The UFC acquisition also will have an impact on the overall valuation for WME-IMG, which reportedly was $5.5 billion in March when SoftBank, the Japanese telecommunications company, invested $250 million in the agency.
The question industry insiders were asking in the aftermath of the UFC deal was not if WME-IMG will go public, but when. Emanuel and co-CEO Patrick Whitesell have hinted at going public in past interviews, but they haven’t tied it to a timetable.
They insist that if WME-IMG does go public, which is not expected until late next year at the earliest, they’ll do it because it’s best for the company, not because they’re forced to.
Even though the IPO market has slowed in 2015 and ’16, going public would enable WME-IMG to pay off its debt from previous acquisitions, financial insiders say.
Emanuel, Whitesell and global COO Jason Lublin took the lead for WME-IMG on the deal, while Silver Lake’s managing partner Egon Durban and managing director Stephen Evans were integral for the private equity firm, which holds a majority interest in WME-IMG.
What’s clear, after 17 major transactions as the merged WME-IMG, is the agency’s desire to grow revenue and own properties rather than simply represent their rights. It’s why WME-IMG made a bid to buy the Formula One racing series from F1’s main investor, CVC Capital Partners, earlier this year. F1 was asking for $8.5 billion and the two sides couldn’t reach an agreement, industry sources say.
WME-IMG’s buying spree over the last 26 months has included properties such as Miss Universe, Professional Bull Riders and the creation of ELeague, the esports gaming league with Turner Sports.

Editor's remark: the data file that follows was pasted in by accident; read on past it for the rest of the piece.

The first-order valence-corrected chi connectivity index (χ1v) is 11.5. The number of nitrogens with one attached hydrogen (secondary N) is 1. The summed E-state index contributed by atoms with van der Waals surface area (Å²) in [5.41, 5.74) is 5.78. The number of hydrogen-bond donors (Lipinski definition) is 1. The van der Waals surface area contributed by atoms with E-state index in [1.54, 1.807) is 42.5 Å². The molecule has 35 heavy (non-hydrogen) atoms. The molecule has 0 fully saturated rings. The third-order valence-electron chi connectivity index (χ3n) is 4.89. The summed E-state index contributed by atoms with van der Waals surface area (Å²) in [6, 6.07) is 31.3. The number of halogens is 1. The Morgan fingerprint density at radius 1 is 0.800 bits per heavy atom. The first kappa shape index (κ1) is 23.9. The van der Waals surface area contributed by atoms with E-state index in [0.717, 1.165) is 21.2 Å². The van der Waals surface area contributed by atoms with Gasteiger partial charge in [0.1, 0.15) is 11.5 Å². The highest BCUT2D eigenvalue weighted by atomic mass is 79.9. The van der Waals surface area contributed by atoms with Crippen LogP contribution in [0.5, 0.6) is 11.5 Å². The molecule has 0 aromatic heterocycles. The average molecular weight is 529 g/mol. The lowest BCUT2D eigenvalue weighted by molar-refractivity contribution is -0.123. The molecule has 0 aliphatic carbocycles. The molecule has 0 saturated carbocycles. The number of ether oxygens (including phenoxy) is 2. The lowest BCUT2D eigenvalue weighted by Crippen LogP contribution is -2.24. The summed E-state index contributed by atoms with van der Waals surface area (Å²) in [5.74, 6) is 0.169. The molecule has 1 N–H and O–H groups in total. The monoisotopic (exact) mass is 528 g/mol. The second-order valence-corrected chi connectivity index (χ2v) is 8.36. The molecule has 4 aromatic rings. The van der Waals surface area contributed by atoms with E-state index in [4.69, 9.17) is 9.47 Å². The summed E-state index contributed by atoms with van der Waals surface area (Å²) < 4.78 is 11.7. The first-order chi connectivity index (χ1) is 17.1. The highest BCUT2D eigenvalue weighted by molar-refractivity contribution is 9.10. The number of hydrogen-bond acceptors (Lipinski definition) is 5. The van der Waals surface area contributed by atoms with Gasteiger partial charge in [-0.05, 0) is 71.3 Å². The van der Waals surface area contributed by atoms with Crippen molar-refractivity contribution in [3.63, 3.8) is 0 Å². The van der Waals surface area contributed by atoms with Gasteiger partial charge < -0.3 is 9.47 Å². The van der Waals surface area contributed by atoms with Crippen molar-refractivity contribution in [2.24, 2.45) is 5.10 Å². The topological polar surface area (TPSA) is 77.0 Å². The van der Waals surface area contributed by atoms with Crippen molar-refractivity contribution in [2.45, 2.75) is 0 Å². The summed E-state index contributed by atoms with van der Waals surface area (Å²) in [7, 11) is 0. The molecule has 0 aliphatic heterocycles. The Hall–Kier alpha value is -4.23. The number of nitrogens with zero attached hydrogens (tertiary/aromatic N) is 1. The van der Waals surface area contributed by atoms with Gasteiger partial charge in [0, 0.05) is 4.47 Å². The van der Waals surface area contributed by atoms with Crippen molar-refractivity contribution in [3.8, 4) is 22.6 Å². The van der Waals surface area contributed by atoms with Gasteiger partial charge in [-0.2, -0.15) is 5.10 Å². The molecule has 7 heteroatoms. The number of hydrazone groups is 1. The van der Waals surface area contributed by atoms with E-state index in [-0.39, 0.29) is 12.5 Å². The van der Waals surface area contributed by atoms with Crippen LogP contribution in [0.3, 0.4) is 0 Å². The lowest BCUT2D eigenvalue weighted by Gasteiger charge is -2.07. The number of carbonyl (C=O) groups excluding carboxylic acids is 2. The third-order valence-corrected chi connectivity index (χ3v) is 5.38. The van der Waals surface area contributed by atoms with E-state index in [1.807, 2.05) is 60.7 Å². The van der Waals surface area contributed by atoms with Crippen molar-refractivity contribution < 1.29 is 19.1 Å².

The UFC fits the model of those other acquisitions because it owns all of its content, and WME-IMG stresses its ability to further monetize its media rights, sponsorship sales and other content opportunities.
Those factors help justify the price for the UFC, say insiders, who also tout the strength of the UFC brand, the regulatory hurdles that already have been cleared, the UFC’s over-the-top channel, its potential for growth internationally, especially in China, and the limited number of live-event properties like this that come up for sale.
|Longtime friends Lorenzo Fertitta (left) and Dana White built the UFC from virtually nothing to its $4 billion sale value.
“Content that draws a large audience and is largely consumed on a live basis will drive strong interest,” Wynperle, who didn’t work on this deal, wrote in an email. “Given the audience’s size and demographics, it is a unique opportunity to own content with scale that is hard for sponsors and advertisers to reach.”
Adding the UFC and all of its content does not surprise Wall Street, which has been watching WME-IMG diversify from its portfolio heavy on licensing, talent representation and marketing over the past two years.
At closing in May 2014, WME and IMG had a combined $303 million in EBITDA. Prior to the UFC acquisition, the Hollywood Reporter wrote that WME-IMG’s EBITDA had jumped to $405 million. That growth appears to have come mostly from acquisitions and strategic partnerships, financial insiders say, because they’ve seen little organic growth and few signs of the $151 million in cost-cutting that WME-IMG projected in 2014.
Wall Street has been expecting big moves like the UFC because of the expectation that WME-IMG is readying itself for an IPO.
“WME is looking for consolidation opportunities to increase their [cash flow] in preparation for going public and maximizing Enterprise and Equity Valuation,” a senior private equity source wrote in an email.
“If they can buy sizable properties like UFC at a multiple that is accretive (i.e. less than where they could price an IPO), then they get a double benefit. Proceeds from IPO would pay down debt. But there’s a lot here that needs to work.”